Though I urge families to discuss this with their veterinarian—the only one who can guide them through this decision and process—I offer some perspective. For anyone who has done it or done their best to avoid it, it's hard enough to have that 'bigger conversation' as I call it, with a veterinarian about euthanasia when one is considering a pet's physical and medical decline and their inability to manage physically and emotionally (this goes for the humans too). And introduce the topic because there's a question that a behavioral element affects anyone's safety, it completely changes the landscape of the situation. I assure you that the emotions that a family struggles with regarding humane euthanasia are ten-fold when the conversation is broached because of a question of a pet's behavioral stability, and oh, do they have a lasting effect. 

The truth is that in most cases, I've seen that behavioral changes, yes, even aggression, are often heavily influenced by factors like a pet's ongoing pain or other factors. There are diseases that are known to affect a pet's behavior (like diabetes, hyperthyroidism and hypothyroidism, the latter often linked to laryngeal paralysis and accompanying hind limb weakness in dogs), and even Canine or Feline Cognitive Dysfunction. These are very much medical conditions, and can in themselves contribute to trigger-stacking. And as time goes by, medical conditions of any kind can become less manageable, especially if a pet's ability to participate in their prescribed treatment plans, including taking medication, becomes more difficult for them.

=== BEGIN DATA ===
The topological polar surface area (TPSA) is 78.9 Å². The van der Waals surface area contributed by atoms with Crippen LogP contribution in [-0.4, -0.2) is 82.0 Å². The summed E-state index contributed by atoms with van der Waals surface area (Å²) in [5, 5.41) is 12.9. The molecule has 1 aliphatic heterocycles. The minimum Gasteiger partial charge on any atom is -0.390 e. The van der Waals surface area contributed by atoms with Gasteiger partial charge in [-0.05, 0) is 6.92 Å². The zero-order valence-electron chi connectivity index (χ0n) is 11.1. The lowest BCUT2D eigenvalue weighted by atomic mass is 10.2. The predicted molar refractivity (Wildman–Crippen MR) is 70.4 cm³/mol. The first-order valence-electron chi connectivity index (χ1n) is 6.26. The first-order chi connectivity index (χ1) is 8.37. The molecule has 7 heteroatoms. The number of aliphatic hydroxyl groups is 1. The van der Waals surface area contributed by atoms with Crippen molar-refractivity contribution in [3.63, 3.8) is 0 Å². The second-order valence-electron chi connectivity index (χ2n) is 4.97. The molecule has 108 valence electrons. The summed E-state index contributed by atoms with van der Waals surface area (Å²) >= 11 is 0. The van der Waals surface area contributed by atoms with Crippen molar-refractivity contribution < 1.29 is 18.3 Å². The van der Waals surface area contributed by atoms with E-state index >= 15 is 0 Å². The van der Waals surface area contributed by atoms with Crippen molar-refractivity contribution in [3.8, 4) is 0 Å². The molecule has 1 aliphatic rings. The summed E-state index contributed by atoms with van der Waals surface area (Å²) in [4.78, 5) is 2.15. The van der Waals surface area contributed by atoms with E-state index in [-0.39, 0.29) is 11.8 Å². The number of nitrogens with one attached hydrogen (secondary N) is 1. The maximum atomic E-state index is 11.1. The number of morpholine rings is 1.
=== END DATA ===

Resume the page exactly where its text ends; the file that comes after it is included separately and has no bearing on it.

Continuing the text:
I say all of this not in an effort to minimize how much a pet's behavioral stability can impact the decision about whether euthanasia needs to be a part of a conversation. I do so to highlight the weight of how medical conditions—diagnosed or not—influence a pet's overall ability to cope, physically, emotionally and most of all, behaviorally, even to the point of aggression. And in looking at a situation from this vantage point, it helps to see that perhaps the decision to euthanize is less about viewing a pet as an aggressive animal who's behavior is jeopardizing the well-being of themselves or others, but how the progression of medical issues has impacted their ability to cope and be the calm, loving pet they've always been. In any case, it's important that we are not expecting more of a pet than they are willing or able to give, and to respect their boundaries, especially when they move the proverbial line that tells us where they are. That's the greatest show of compassion that we can give them, and ourselves.

Lorrie Shaw is a Certified Professional Pet Sitter, Certified Pet Loss and Grief Companion, and owner of Professional Pet Sitting, where she specializes in ancillary pet palliative and pet hospice care. She's also a member of Doggone Safe (where she completed the Speak Dog Certificate Program), as well as the International Association of Animal Hospice and Palliative Care, Pet Sitters International, Pet Professional Guild, International Association of Animal Behavior Consultants (supporting member) and Ann Arbor Area Pet Sitters. Lorrie can be found at lorrieshaw.com. She tweets at @psa2.